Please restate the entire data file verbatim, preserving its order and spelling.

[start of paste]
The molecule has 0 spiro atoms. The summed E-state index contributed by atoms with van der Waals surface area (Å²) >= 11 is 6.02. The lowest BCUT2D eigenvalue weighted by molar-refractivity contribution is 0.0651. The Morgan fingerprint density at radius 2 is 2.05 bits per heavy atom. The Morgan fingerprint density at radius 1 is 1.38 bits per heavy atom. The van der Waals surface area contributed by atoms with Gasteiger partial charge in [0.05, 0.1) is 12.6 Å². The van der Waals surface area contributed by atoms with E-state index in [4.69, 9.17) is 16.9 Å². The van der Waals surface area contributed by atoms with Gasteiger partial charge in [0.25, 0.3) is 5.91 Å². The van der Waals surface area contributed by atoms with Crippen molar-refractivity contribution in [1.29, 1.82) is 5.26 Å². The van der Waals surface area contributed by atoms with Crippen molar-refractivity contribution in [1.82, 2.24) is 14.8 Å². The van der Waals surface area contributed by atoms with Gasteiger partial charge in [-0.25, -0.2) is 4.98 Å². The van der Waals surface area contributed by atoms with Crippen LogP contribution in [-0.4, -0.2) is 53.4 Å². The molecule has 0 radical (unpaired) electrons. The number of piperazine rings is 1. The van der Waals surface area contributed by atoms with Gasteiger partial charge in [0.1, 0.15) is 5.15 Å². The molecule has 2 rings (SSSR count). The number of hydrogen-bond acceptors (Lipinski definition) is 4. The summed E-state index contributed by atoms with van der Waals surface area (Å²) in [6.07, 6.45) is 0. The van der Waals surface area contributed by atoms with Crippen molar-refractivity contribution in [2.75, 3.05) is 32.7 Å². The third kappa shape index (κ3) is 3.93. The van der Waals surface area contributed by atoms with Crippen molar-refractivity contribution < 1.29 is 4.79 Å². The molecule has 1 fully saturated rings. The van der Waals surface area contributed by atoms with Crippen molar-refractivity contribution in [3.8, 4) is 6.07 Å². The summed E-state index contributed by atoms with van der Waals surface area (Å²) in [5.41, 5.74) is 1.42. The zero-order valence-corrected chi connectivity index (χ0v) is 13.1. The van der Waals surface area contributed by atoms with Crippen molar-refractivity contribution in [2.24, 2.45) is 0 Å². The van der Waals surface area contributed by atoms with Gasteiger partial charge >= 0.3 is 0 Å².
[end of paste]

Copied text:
The molecule has 0 spiro atoms. The summed E-state index contributed by atoms with van der Waals surface area (Å²) >= 11 is 6.02. The lowest BCUT2D eigenvalue weighted by molar-refractivity contribution is 0.0651. The Morgan fingerprint density at radius 2 is 2.05 bits per heavy atom. The Morgan fingerprint density at radius 1 is 1.38 bits per heavy atom. The van der Waals surface area contributed by atoms with Gasteiger partial charge in [0.05, 0.1) is 12.6 Å². The van der Waals surface area contributed by atoms with E-state index in [4.69, 9.17) is 16.9 Å². The van der Waals surface area contributed by atoms with Gasteiger partial charge in [0.25, 0.3) is 5.91 Å². The van der Waals surface area contributed by atoms with Crippen molar-refractivity contribution in [1.29, 1.82) is 5.26 Å². The van der Waals surface area contributed by atoms with Crippen molar-refractivity contribution in [1.82, 2.24) is 14.8 Å². The van der Waals surface area contributed by atoms with Gasteiger partial charge in [-0.25, -0.2) is 4.98 Å². The van der Waals surface area contributed by atoms with Crippen LogP contribution in [-0.4, -0.2) is 53.4 Å². The molecule has 0 radical (unpaired) electrons. The number of piperazine rings is 1. The van der Waals surface area contributed by atoms with Gasteiger partial charge in [0.1, 0.15) is 5.15 Å². The molecule has 2 rings (SSSR count). The number of hydrogen-bond acceptors (Lipinski definition) is 4. The summed E-state index contributed by atoms with van der Waals surface area (Å²) in [6.07, 6.45) is 0. The van der Waals surface area contributed by atoms with Crippen molar-refractivity contribution in [2.75, 3.05) is 32.7 Å². The third kappa shape index (κ3) is 3.93. The van der Waals surface area contributed by atoms with Crippen molar-refractivity contribution < 1.29 is 4.79 Å². The molecule has 1 fully saturated rings. The van der Waals surface area contributed by atoms with Crippen molar-refractivity contribution in [3.8, 4) is 6.07 Å². The summed E-state index contributed by atoms with van der Waals surface area (Å²) in [5.41, 5.74) is 1.42. The zero-order valence-corrected chi connectivity index (χ0v) is 13.1. The van der Waals surface area contributed by atoms with Crippen molar-refractivity contribution in [2.24, 2.45) is 0 Å². The van der Waals surface area contributed by atoms with Gasteiger partial charge >= 0.3 is 0 Å².